To be sure, there are lots of other techniques that could have been used to get the wire “up in the trees where it belongs.” As you’ll recall, for our Monster Antenna (the 746-foot off-center-fed ‘dipole’) here at the ranch, the major and I rented a 36-foot 4-wheel drive scissor lift.
Jeff, in the local ham radio club – who is famous for his entries in the old annual Strange Antenna Contest – like a pop bottle (filled with water) and then going up directly with the paracord. Picture David taking on a goliath tree. (My favorite “strange antenna” Jeff has done was loading up a military tank at the local Armory and using that as his antenna.)
Another couple of “launchers” to consider?
DX-Engineering offers the EZ-Hang Hyper shot kit – which is really cool, but no change from a $100-bill.
Another approach involves using a sprinkler switch and compressed air. This has been turned into a high art over at http://www.antennalaunchers.com/antlaunching.html. I’ve actually got one of their kits sitting in our “emergency prep stash” but I didn’t have time to get it hauled out, assembled, tested and besides, I don’t think Robin has a big compressor. Besides, Tree Casting is a basic art that all hams worthy of the HF Field Antenna Merit Badge need to master.
Hams or Arborists?
Ham radio antennas going up in trees will change your view of Nature.
Once upon a time, Ure’s truly would look at a forest and marvel as the wildlife habitat it provided, appreciate how it prevents soil erosion, and provides a renewable source of lumber and oxygen processing.
Since about age 13 – back when the major and I were (competitive) kids in ham radio – trees have become little more than antenna supports waiting for the right situation to arise.
Out here in East Textus (sic) the trees tower 100+ feet up. And one of these days, I will get one of my ultimate antennas hung over the tippy-top of them. Crazy as it sounds, I knew some well-to-do hams who have used things like helicopters to drop lines down among tall Doug firsts up in the PNW.
The typical tree down here (in our stand of old growth) is “can’t get your arms but halfway around it” big but being female there are no real limbs until you get up 40-feet, or so.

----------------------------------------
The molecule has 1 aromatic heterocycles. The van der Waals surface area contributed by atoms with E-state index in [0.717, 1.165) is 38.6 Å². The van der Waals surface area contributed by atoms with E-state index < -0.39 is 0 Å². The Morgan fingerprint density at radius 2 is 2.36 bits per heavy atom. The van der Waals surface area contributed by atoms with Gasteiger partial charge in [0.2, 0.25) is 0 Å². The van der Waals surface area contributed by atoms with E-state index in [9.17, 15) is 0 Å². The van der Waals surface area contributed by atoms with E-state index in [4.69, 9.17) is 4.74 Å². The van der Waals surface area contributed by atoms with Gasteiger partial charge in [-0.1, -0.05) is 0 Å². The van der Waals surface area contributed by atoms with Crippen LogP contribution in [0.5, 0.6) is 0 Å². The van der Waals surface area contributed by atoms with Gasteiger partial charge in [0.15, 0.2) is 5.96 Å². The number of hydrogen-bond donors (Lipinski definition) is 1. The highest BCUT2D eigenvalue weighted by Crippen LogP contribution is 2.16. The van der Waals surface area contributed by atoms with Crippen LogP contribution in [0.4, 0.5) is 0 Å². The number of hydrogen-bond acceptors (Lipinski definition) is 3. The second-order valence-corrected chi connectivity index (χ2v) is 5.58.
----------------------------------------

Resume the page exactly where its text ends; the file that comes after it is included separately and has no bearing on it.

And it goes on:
The trees to look for at the males locally referred to as “bull pines” and they have big limbs (bigger around than your arm) starting about 15-feet up, or so.
Along about here – if you’re not a ham radio fanatic – you’re maybe asking “what does this have to do with Urban Survival?”
A fair question.
Comes down to building the “outdoor engineering” part of your brain.
Say there was a terrible storm and you needed to get some rope up into a 30-foot high tree. How would you do it?
I can assure you that around here, it would likely be Jeff’s “David vs. the goliath Tree” and once the paracord was over the tree, the back-haul would be 5/8th’s Dacron line. Then, with enough distance between supports, a 20X 30 tarp would be used to create a shelter for anything you need.
Flexibility and practice.
I’m sure Robin will be pleased with his Tree-Casting Merit Badge and I sure had fun, too.
Especially the first contact on 20-meters on the new antenna. Only from near OK City down to Austin, TX (20-meters was really short Sunday afternoon), but I did get a call back from OE2DIA in Vienna (though not enough for a contact) on 20 a bit later on.
Confidence in this antenna is high.
The only thing we’d change about this weekend? Antenna work is best done in cooler weather. 95F and humid and mid afternoon sweated a few pounds off both of us.
In any hobby, though, you can’t succeed in comfort. the old Ure family saying “You can’t catch fish in comfort” applies to tree-casting, as well.
There’s nothing more satisfying than seeing a friend hook a 90-foot cypress and play it for 10-minutes trying to get the one ounce lead to drop through the foliage. The 40-foot oak on the far side of the creek?
That’s the “one that got away.”
Our return trip to the Outback was through rural parts of Oklahoma we’d only previously flown over.
If you ever get the time, there’s quite an Amish enclave from Tupelo (OK, not MS) down to Durant, or so.
Lots of “Horse Drawn Vehicles on Roadway” signs.
More to the point, I don’t think there was one “redneck collection of dead cars” visible the whole trip. You’ll see those as you get south of Durant.
OK, welcome to Monday – time to “hit and git.”
Write when you get rich,